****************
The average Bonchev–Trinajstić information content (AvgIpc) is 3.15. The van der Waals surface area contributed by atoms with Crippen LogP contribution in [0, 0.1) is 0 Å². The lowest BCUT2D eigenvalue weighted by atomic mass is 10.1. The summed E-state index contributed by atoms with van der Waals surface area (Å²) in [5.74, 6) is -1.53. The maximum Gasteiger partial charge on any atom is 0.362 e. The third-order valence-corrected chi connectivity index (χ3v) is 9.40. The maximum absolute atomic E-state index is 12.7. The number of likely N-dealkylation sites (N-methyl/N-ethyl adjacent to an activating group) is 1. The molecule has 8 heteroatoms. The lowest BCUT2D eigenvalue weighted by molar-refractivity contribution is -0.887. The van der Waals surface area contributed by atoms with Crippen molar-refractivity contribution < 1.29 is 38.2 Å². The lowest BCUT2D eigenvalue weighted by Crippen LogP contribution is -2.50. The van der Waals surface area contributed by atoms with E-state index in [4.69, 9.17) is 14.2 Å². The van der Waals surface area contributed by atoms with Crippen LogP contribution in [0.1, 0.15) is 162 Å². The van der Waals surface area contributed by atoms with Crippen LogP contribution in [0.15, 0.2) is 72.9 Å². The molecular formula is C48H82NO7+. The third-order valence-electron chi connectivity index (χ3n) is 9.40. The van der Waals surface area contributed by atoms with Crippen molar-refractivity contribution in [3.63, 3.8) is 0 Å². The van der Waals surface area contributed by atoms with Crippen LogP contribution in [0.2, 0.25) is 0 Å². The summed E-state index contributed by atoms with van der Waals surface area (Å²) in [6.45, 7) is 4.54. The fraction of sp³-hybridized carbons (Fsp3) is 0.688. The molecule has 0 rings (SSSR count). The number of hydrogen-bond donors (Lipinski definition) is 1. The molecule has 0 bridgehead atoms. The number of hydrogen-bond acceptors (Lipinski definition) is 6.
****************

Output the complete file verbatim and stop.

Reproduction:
The average Bonchev–Trinajstić information content (AvgIpc) is 3.15. The van der Waals surface area contributed by atoms with Crippen LogP contribution in [0, 0.1) is 0 Å². The lowest BCUT2D eigenvalue weighted by atomic mass is 10.1. The summed E-state index contributed by atoms with van der Waals surface area (Å²) in [5.74, 6) is -1.53. The maximum Gasteiger partial charge on any atom is 0.362 e. The third-order valence-corrected chi connectivity index (χ3v) is 9.40. The maximum absolute atomic E-state index is 12.7. The number of likely N-dealkylation sites (N-methyl/N-ethyl adjacent to an activating group) is 1. The molecule has 8 heteroatoms. The lowest BCUT2D eigenvalue weighted by molar-refractivity contribution is -0.887. The van der Waals surface area contributed by atoms with Crippen molar-refractivity contribution < 1.29 is 38.2 Å². The lowest BCUT2D eigenvalue weighted by Crippen LogP contribution is -2.50. The van der Waals surface area contributed by atoms with E-state index in [4.69, 9.17) is 14.2 Å². The van der Waals surface area contributed by atoms with Crippen LogP contribution in [0.1, 0.15) is 162 Å². The van der Waals surface area contributed by atoms with Crippen LogP contribution in [0.15, 0.2) is 72.9 Å². The molecular formula is C48H82NO7+. The third-order valence-electron chi connectivity index (χ3n) is 9.40. The van der Waals surface area contributed by atoms with Crippen molar-refractivity contribution in [3.63, 3.8) is 0 Å². The van der Waals surface area contributed by atoms with Crippen LogP contribution in [0.2, 0.25) is 0 Å². The summed E-state index contributed by atoms with van der Waals surface area (Å²) in [6.45, 7) is 4.54. The fraction of sp³-hybridized carbons (Fsp3) is 0.688. The molecule has 0 rings (SSSR count). The number of hydrogen-bond donors (Lipinski definition) is 1. The molecule has 0 bridgehead atoms. The number of hydrogen-bond acceptors (Lipinski definition) is 6.